This is how Sports Illustrated described LaLob in its Aug. 16, 1982, edition:

In the ninth inning of a game at Yankee Stadium last Friday night, with two outs and two strikes on large Lamar Johnson, Dave LaRoche unloosed his patented LaLob. The Texas pinch-hitter took a mighty cut, whiffed and screwed himself into a heap on the ground. As Johnson lay there giggling, umpire Ken Kaiser counted him out as he would a boxer, then helped him up, and the Yankee and Ranger benches erupted into scenes of great hilarity.

Well, most of the Ranger bench.

“Billy Martin was the manager and I had a couple of buddies on the Rangers who said he was furious,” LaRoche recalled as the 51s limbered up for their season-opening series at Colorado Springs. “They went back in the shower room at the old Yankee Stadium, because they didn’t want Billy to see them laughing.”

LaRoche said LaLob was born out of necessity and boredom during the 1980 season, his last with the Angels. He had only two pitches, fastball and curve, and thought if he could develop a changeup it might prolong his career.

“Back then, they could call you from the fifth inning on,” he said. “You’d get loose quick and wind up just standing there and playing catch. So I started spinning my curve, working on the rotation. It kept getting higher and higher.”

Fellow relievers Mark Clear and Don Aase finally talked him into throwing the pitch in a game — the last Angels home game of the 1980 season. LaRoche retired 20 batters in a row, liberally mixing in LaLob with his regular pitches.

“I probably threw eight or 10 of ’em and probably got five or six outs. I think I gave up one hit and nobody said anything about it, except the guys in the ’pen,” LaRoche said.

“But then I got to New York, where everything is bigger.”

Yankee fans, who became enamored of Hamilton’s Folly Floater a decade earlier — LaRoche would later meet Hamilton at an old-timers game where they compared flotation devices — encouraged the lefty to throw his during lopsided losses.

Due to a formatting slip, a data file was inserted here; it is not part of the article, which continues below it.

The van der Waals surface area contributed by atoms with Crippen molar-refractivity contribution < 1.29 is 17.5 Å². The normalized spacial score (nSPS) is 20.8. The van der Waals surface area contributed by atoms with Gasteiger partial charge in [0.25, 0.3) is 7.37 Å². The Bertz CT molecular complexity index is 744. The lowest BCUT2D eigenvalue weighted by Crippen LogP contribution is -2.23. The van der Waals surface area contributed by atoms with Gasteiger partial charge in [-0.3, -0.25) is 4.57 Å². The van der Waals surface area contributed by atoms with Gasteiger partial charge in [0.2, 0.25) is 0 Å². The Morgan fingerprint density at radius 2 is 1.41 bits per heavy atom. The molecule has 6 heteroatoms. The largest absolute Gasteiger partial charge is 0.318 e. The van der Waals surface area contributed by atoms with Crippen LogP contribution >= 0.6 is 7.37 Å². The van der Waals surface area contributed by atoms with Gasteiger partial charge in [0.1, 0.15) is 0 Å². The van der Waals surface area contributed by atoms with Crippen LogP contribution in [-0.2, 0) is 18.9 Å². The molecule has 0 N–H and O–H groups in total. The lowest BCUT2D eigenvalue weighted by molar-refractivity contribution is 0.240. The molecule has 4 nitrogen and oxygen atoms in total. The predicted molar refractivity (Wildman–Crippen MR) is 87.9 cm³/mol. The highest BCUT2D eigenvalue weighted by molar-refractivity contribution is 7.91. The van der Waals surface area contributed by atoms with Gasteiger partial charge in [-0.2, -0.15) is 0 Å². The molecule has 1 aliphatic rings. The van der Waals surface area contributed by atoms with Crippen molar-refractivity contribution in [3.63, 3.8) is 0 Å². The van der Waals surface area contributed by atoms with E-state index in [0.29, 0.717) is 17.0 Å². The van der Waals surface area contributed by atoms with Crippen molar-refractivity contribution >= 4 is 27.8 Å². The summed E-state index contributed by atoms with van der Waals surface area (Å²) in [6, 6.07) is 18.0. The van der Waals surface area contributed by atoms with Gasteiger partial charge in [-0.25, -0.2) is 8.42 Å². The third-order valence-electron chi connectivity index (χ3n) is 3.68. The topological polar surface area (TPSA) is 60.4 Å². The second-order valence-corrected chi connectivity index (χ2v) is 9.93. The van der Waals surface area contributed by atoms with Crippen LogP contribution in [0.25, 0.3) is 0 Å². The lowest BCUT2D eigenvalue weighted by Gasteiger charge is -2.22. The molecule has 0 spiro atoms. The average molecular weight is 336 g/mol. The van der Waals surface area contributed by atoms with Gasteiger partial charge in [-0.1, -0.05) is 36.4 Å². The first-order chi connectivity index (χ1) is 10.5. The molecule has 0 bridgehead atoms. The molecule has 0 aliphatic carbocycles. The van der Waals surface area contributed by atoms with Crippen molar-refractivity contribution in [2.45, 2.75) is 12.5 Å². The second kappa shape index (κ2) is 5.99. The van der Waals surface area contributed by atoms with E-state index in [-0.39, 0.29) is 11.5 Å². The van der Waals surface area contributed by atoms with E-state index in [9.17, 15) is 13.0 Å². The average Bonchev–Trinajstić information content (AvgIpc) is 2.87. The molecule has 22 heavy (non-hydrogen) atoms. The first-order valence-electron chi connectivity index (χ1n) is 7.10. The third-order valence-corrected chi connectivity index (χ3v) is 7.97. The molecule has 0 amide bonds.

His most memorable LaLob struck out Gorman Thomas on Sept. 9, 1991. Thomas smashed his batting helmet into tiny pieces.

The next June, LaRoche gave Thomas a chance to get even. He tossed the Brewers’ slugger seven consecutive LaLobs. Thomas managed to nub the last one over the third baseman’s head for a bloop single.

“I’d turn around and (Graig) Nettles and (Bucky) Dent and (Willie) Randolph would have their gloves over their faces, laughing. It loosened things up. The fans would get back into the game and then we would get back into a lot of those games,” he said.

I asked LaRoche if it bothered him that with all he accomplished in baseball, all guys like me usually want to talk about is his novelty pitch.

“It’s better than you not wanting to talk to me,” he said.

As for teaching the pitch to one of the 51s, LaRoche said you can forget about it. LaLob is on LaShelf.

“I had a couple of guys messing around and throwing them,” he said about his travels as a minor league pitching coach. “I’d get these dirty looks from upper management so I don’t encourage it a lot.”

Well, there goes Mitch Williams’ comeback.